Gastroenteritis and pilonidal sinus explained by Dr. Bernadette Carr.
My husband and two children (aged seven and nine) are just over a vomiting bug. I am always very careful at home about hygiene around food. Is there anything I can do to prevent it?
Gastroenteritis can be very unpleasant and is caused by a number of viruses. Norovirus is considered the most common cause of outbreaks of acute gastroenteritis among all age groups.
The virus causes an infection in the intestines, the symptoms are nausea, vomiting and watery diarrhoea. Some people may have mild fever, headaches and abdominal cramps.
Norovirus is very contagious and spreads easily and quickly through person-to-person contact or from touching a contaminated surface or other objects.
Symptoms begin within 12-48 hours of being infected and usually last one to two days, the first symptom is usually a sudden onset of feeling sick (nausea), which is followed by projectile vomiting with diarrhoea which may last slightly longer.
There is no specific treatment for norovirus, however it is very important to ensure that you are well hydrated.
It is not possible to completely prevent contracting the virus but here are some suggestions which might help to prevent the infection spreading:
*Make sure everyone washes their hands with liquid soap frequently and thoroughly, particularly before preparing, eating food and after going to the toilet.
*Give everyone their own towel and do not share cutlery, cups, mugs or glasses. If you contract the virus, have someone else do all food preparation and cooking for at least 48 hours to avoid passing on the infection.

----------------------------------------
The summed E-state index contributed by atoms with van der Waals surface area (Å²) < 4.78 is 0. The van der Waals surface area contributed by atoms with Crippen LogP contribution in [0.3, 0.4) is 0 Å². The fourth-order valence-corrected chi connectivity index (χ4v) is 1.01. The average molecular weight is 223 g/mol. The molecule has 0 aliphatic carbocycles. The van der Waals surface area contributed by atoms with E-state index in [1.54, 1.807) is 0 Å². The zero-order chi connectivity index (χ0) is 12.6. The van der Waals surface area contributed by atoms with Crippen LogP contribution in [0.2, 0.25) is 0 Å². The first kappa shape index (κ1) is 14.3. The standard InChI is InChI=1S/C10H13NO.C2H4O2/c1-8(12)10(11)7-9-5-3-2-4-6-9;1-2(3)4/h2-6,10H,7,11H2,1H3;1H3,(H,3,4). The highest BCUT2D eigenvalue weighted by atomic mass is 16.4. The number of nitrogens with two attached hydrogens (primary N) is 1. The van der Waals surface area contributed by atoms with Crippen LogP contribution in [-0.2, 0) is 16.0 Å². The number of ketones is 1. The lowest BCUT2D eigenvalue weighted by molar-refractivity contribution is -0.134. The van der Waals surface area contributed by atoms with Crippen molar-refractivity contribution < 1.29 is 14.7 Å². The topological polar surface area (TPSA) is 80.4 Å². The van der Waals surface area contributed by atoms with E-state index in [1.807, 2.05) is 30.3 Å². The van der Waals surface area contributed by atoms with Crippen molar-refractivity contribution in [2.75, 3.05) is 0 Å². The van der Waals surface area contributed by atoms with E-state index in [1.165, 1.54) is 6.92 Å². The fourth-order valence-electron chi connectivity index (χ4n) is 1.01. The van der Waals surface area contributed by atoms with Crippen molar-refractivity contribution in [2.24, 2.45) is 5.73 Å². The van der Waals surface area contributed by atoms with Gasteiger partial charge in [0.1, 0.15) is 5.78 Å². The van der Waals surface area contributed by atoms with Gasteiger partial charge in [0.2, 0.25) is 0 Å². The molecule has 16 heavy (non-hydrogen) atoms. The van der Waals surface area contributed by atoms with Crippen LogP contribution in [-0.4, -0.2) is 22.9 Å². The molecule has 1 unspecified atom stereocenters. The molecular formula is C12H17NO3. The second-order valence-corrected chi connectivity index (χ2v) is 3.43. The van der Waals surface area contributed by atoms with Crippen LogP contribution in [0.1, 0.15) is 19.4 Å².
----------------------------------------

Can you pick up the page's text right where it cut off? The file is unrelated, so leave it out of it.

*Keep all surfaces scrupulously clean and use bleach based cleaner for kitchen and bathroom.
*Wash clothes and bed linen from an infected person separately and in as hot a temperature as possible depending on the fabric.
With children, I would also advise washing down all toys with hot water and soap, wash soft toys in a washing machine, bearing in mind the maker’s instructions.
Children should not attend school or a childcare facility until at least 48 hours after the last episode of diarrhoea or vomiting.
As the virus will pass without treatment, it is not always necessary to visit your GP.
However, if the symptoms continue beyond 48 hours, the patient has severe dehydration or you are in any way concerned, then seek medical attention.
Q. My brother had surgery recently for a pilonidal sinus. I have never heard of this, could you explain what it is?
A. A sinus is a channel or tunnel in the skin and pilonidal means a ‘nest of hairs’. The pilonidal sinus or sacrococcygeal fistula is a sinus channel in the skin at the cleft of the buttocks and is more common in men than women.
This can also occur between the fingers, particularly in barbers and at the umbilicus (belly button). Hairs or fragments of hairs push into the skin and irritate it; this can then cause inflammation and pain.
Why this happens is unclear, it is possible that there is an anomaly present from birth as often more than one member of a family will develop the condition.
Another possibility is that pressure on the hair follicles damages the hairs and they are pushed into the skin. If the sinus becomes infected, pus will collect and an abscess will usually develop.
The risk of developing a pilonidal sinus is increased if:
*You are overweight or obese.
*Your job involves a lot of sitting or driving.
*You have a lot of body hair.
*You had a previous injury to this area of skin.
*If you are a barber or farmer.
The symptoms of a pilonidal sinus include: pain, redness and swelling of the skin; blood or pus draining from the skin; a high temperature.
If the sinus is not infected no treatment may be necessary other than keeping the area clean and dry. However, if there is an infection then surgery may be required to either drain the abscess or remove the sinus.
The extent of the surgery will vary and a surgeon will advise on the procedure.
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